By James Oliphant and Amanda Becker
DES MOINES, Iowa/SIOUX CITY, Iowa, Aug 9 (Reuters) - A parade of Democratic presidential hopefuls will each try to turn a few precious minutes before Iowa voters on Friday into the momentum needed to catapult their campaigns in the critical state, which will hold the first nominating contest in February 2020.
A rite of passage for Democratic presidential candidates, the annual "Wing Ding Dinner" on Friday night will feature seven-minute speeches from most of the two dozen candidates seeking the party's nomination to take on Republican President Donald Trump in the November 2020 election.
The event, a fundraiser for the state Democratic Party that serves up piles of chicken wings, attracts activists and organizers in the Midwestern state whose support can bolster a presidential bid.
As the state that holds the first nominating contest each election cycle, Iowa plays an outsized role in picking presidential nominees. Only the top finishers in Iowa's February caucuses will likely survive to continue their candidacies.
Underscoring the state's importance, several 2020 candidates made Iowa their first presidential campaign stop this year. That included Joe Biden, who said he was not taking his front-runner status for granted as he returned to Iowa this week.
In a Wednesday speech in Burlington, Iowa, Biden said Trump "has fanned the flames of white supremacy" blamed for several U.S. mass shootings, including the weekend carnage in El Paso, Texas, that killed 22 people. A shooting rampage in Dayton, Ohio, 13 hours later left nine people dead.
Speaking at the fair on Thursday, the former vice president said: "We must defeat this president to change the trajectory of this country."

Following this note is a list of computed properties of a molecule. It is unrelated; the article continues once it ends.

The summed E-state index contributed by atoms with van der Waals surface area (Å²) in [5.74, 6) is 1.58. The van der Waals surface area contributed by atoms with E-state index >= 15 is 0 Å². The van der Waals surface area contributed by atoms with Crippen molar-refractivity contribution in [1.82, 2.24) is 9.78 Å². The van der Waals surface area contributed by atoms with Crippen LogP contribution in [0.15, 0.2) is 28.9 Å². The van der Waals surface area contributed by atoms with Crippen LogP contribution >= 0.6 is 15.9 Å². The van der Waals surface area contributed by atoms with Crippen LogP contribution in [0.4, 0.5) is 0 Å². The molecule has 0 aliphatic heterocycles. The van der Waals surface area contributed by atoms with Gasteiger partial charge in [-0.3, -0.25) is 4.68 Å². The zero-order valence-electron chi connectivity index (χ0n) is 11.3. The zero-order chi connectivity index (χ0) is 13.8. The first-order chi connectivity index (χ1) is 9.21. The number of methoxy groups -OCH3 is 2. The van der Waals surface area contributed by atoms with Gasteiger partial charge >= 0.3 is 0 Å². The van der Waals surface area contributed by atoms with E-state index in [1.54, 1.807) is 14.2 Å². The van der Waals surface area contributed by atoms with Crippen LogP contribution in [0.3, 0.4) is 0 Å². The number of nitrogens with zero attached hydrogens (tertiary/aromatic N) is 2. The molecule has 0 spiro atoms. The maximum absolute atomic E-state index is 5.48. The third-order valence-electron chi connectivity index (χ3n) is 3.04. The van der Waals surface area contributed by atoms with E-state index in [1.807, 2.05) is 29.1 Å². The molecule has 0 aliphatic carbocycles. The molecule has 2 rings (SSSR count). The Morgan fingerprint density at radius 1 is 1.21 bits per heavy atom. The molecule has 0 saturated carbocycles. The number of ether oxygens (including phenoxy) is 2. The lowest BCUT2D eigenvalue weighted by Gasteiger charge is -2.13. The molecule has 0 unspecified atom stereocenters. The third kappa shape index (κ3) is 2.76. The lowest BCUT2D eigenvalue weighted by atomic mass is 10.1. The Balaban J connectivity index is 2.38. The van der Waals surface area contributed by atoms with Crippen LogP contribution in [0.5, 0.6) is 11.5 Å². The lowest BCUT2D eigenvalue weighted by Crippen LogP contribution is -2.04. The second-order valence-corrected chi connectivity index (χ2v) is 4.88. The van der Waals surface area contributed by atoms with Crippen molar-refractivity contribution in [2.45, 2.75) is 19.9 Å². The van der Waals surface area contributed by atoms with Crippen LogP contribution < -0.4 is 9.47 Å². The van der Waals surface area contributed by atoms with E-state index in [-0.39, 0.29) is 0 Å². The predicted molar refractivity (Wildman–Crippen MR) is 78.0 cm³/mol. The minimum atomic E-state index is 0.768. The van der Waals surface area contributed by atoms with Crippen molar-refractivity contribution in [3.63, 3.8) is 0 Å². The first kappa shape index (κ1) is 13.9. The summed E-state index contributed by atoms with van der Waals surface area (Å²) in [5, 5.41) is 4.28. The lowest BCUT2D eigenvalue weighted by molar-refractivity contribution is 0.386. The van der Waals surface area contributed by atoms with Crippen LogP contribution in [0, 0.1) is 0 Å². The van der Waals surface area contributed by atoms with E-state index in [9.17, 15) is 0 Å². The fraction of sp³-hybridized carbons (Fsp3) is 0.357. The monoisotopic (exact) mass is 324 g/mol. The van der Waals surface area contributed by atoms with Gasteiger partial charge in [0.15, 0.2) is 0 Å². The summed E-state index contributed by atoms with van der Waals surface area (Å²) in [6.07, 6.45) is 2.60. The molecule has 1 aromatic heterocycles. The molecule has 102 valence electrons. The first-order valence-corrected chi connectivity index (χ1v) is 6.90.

Other top-polling candidates - U.S. Senators Kamala Harris of California and Elizabeth Warren of Massachusetts - both embarked this week on bus tours across the state to try to galvanize their supporters.
Throughout the weekend, some 20 candidates will also take turns appearing at the Iowa State Fair, ascending the infamous "soapbox" to deliver their pitch to voters and take questions.
And no stop at the fair is complete without a visit to the many agriculture-related exhibits, including a life-sized sculpture of a cow made of butter, or to view the prize-winning hogs.
But the 11-day event has always carried some risks for candidates. It has tripped up a number of presidential hopefuls including Republican candidate Mitt Romney, whose infamous "corporations are people, my friend" comment at the fair haunted him during the rest of the 2012 presidential race.
Biden himself knows well how much risk there is in making a misstep in Iowa. It was here in 1987 when his first presidential campaign began to implode over allegations of plagiarism.
On Thursday, Biden, whose record on race has come under intense scrutiny in the nominating contest, was again trying to quiet a new round of criticism that he is insensitive to America's race problems after an apparent gaffe during a speech to the Asian & Latino Coalition group in Des Moines, Iowa.
"We should challenge students in these schools. We have this notion that somehow if you're poor, you cannot do it. Poor kids are just as bright and just as talented as white kids," Biden said.
He paused for a moment then added: "Wealthy kids, black kids, Asian kids, no I really mean it, but think how we think about it."
Republican President Donald Trump's re-election campaign saw it as an opening to attack Biden, recirculating the comment and saying it is not a "gaffe" but part of a "pattern" of remarks. (Reporting by James Oliphant in Des Moines, Iowa and Amanda Becker in Sioux City, Iowa; writing by Ginger Gibson; editing by Soyoung Kim and Jonathan Oatis)